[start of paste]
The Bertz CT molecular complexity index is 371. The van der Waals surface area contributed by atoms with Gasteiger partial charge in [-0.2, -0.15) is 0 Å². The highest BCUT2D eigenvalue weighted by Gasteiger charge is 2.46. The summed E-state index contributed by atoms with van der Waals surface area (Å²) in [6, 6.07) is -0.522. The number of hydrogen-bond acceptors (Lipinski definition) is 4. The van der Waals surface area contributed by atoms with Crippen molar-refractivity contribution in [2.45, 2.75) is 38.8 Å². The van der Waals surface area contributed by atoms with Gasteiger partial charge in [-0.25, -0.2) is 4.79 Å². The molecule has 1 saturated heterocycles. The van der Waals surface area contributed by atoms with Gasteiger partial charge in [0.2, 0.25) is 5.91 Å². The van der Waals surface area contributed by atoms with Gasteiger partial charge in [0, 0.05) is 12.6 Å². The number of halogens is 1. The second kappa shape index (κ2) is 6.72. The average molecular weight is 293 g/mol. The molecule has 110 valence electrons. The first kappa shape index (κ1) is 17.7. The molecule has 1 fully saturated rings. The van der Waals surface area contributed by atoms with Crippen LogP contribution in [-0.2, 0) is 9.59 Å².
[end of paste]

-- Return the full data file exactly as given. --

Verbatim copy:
The Bertz CT molecular complexity index is 371. The van der Waals surface area contributed by atoms with Gasteiger partial charge in [-0.2, -0.15) is 0 Å². The highest BCUT2D eigenvalue weighted by Gasteiger charge is 2.46. The summed E-state index contributed by atoms with van der Waals surface area (Å²) in [6, 6.07) is -0.522. The number of hydrogen-bond acceptors (Lipinski definition) is 4. The van der Waals surface area contributed by atoms with Crippen molar-refractivity contribution in [2.45, 2.75) is 38.8 Å². The van der Waals surface area contributed by atoms with Gasteiger partial charge in [-0.25, -0.2) is 4.79 Å². The molecule has 1 saturated heterocycles. The van der Waals surface area contributed by atoms with Gasteiger partial charge in [0.2, 0.25) is 5.91 Å². The van der Waals surface area contributed by atoms with Gasteiger partial charge in [0, 0.05) is 12.6 Å². The number of halogens is 1. The second kappa shape index (κ2) is 6.72. The average molecular weight is 293 g/mol. The molecule has 110 valence electrons. The first kappa shape index (κ1) is 17.7. The molecule has 1 fully saturated rings. The van der Waals surface area contributed by atoms with Crippen LogP contribution in [-0.2, 0) is 9.59 Å².